Misconceptions about the Dangers of Nuclear Energy

Frank Voris
February 6, 2019

Submitted as coursework for PH241, Stanford University, Winter 2018


Fig. 1: Graphic depicting the power plant (right). [2] (Source: F. Voris)

When the general public perceives nuclear energy their minds immediately wander to the Trinity nuclear test, the Cold War, and massive amounts of destruction. The images of blinding flashes and mushroom clouds that are forever attached to nuclear energy bring with it a stigma that this technology is strikingly dangerous and has an infinite capacity for destruction.

In some cases, this is true. Nuclear energy was first harnessed in the form of a bomb during the Manhattan Project. It was developed with the express intention of creating a weapon so powerful as to destroy anything in its path, including the empires of Germany and Japan. After the successful use of nuclear weapons at the end of World War II, a global arms race ensued eventually leading to stockpiles of bombs capable of destroying humanity. With it came implications for the reputation of nuclear energy, and these repercussions now prevent humanity from utilizing nuclear energy for the low carbon-footprint energy source that it provides.


The Manhattan project took 4 years and $2.2 billion from 1942 to 1946 ($33 billion in 2017 dollars.) [1] This money was spent developing the most advanced and destructive technological achievement that humanity has ever seen. The significant investment required shows the precision needed in order to turn a slab of Uranium into a weapon of war. By developing an understanding of what it takes to make a nuclear bomb, and how it differs from a typical nuclear reactor in a power plant, this paper will address misconceptions about the dangers of nuclear power. By establishing this, it is hoped that public perception of nuclear power generation will improve by distancing perceptions of nuclear weapons from those of nuclear power generation.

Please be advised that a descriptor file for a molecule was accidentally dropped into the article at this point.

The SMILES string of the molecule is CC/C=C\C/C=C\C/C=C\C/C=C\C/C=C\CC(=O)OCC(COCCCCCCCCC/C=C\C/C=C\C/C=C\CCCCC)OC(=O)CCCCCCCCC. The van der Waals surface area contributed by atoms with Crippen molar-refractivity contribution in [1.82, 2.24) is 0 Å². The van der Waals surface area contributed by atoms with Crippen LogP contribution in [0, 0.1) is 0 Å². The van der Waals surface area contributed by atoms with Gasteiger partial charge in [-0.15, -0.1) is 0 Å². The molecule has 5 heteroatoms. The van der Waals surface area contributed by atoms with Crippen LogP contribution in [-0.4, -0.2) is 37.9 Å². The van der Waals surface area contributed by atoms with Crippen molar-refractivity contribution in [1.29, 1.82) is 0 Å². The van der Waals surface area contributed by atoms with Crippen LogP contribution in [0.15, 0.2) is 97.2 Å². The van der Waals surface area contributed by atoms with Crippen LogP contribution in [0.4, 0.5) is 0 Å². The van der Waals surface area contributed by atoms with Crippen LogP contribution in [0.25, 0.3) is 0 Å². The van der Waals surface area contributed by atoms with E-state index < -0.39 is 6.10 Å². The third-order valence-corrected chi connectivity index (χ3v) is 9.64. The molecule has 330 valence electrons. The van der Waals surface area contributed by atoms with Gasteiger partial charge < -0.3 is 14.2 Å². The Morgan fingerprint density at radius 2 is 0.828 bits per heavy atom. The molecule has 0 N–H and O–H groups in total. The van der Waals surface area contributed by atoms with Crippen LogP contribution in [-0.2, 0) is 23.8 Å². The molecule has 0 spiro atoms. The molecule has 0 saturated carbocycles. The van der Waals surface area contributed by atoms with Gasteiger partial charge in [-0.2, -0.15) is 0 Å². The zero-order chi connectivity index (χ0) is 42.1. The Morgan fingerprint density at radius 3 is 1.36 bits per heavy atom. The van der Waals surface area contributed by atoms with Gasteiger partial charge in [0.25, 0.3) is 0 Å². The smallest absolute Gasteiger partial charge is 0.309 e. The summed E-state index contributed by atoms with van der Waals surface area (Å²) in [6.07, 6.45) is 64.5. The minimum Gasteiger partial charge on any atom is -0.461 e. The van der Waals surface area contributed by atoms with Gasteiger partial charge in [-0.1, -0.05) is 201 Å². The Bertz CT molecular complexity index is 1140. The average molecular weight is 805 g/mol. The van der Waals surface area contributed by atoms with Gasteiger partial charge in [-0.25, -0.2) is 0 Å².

In order to understand why nuclear power plants cannot behave like weapons, one must understand how their constructions fundamentally differ. For the purpose of this paper, the construction will be analyzed with regard to a fission bomb using at least 80% enriched U-235. [2] The weapons grade U-235 atoms split when struck by a neutron. Once this occurs, energy, various byproducts, and most importantly two more neutrons are released. [2] These two neutrons could then in theory strike two more U-235 atoms releasing four more neutrons. These four neutrons could then strike four atoms, in turn, release eight neutrons. This reaction is said to be supercritical, meaning that fission is happening at an increasing rate. (See Fig. 1.)

Nuclear bombs are designed to maximize efficiency and minimize the duration of the energy release. In order to do so, the Uranium core of the bomb is shielded in a tamper (a material that reflects neutrons.) The tamper creates a much more intense reaction because it ensures the neutrons are remain within the core of fissile material for longer. This increases the probability that one of these neutrons will strike and split another U-235 atom. [3] The reflection of these neutrons increases the efficiency of the bomb allowing for the release of more energy.

Power Plants